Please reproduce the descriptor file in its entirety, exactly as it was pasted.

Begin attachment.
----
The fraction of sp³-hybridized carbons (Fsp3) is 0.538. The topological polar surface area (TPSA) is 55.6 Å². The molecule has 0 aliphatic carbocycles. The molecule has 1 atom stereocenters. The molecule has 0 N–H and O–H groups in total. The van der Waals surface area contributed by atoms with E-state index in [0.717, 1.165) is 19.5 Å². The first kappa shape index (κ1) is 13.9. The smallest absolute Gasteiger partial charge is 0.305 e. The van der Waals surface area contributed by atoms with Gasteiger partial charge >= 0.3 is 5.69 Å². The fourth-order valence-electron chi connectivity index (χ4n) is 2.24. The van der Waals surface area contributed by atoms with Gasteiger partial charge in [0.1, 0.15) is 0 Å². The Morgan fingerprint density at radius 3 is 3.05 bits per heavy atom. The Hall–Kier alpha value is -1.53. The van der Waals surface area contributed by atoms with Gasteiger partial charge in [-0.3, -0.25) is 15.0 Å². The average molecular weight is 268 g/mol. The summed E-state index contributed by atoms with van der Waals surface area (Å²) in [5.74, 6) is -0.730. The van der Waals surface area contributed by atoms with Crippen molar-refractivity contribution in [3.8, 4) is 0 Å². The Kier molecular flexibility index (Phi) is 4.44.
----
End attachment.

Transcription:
The fraction of sp³-hybridized carbons (Fsp3) is 0.538. The topological polar surface area (TPSA) is 55.6 Å². The molecule has 0 aliphatic carbocycles. The molecule has 1 atom stereocenters. The molecule has 0 N–H and O–H groups in total. The van der Waals surface area contributed by atoms with E-state index in [0.717, 1.165) is 19.5 Å². The first kappa shape index (κ1) is 13.9. The smallest absolute Gasteiger partial charge is 0.305 e. The van der Waals surface area contributed by atoms with Gasteiger partial charge >= 0.3 is 5.69 Å². The fourth-order valence-electron chi connectivity index (χ4n) is 2.24. The van der Waals surface area contributed by atoms with Gasteiger partial charge in [0.1, 0.15) is 0 Å². The Morgan fingerprint density at radius 3 is 3.05 bits per heavy atom. The Hall–Kier alpha value is -1.53. The van der Waals surface area contributed by atoms with Gasteiger partial charge in [-0.3, -0.25) is 15.0 Å². The average molecular weight is 268 g/mol. The summed E-state index contributed by atoms with van der Waals surface area (Å²) in [5.74, 6) is -0.730. The van der Waals surface area contributed by atoms with Crippen molar-refractivity contribution in [3.8, 4) is 0 Å². The Kier molecular flexibility index (Phi) is 4.44.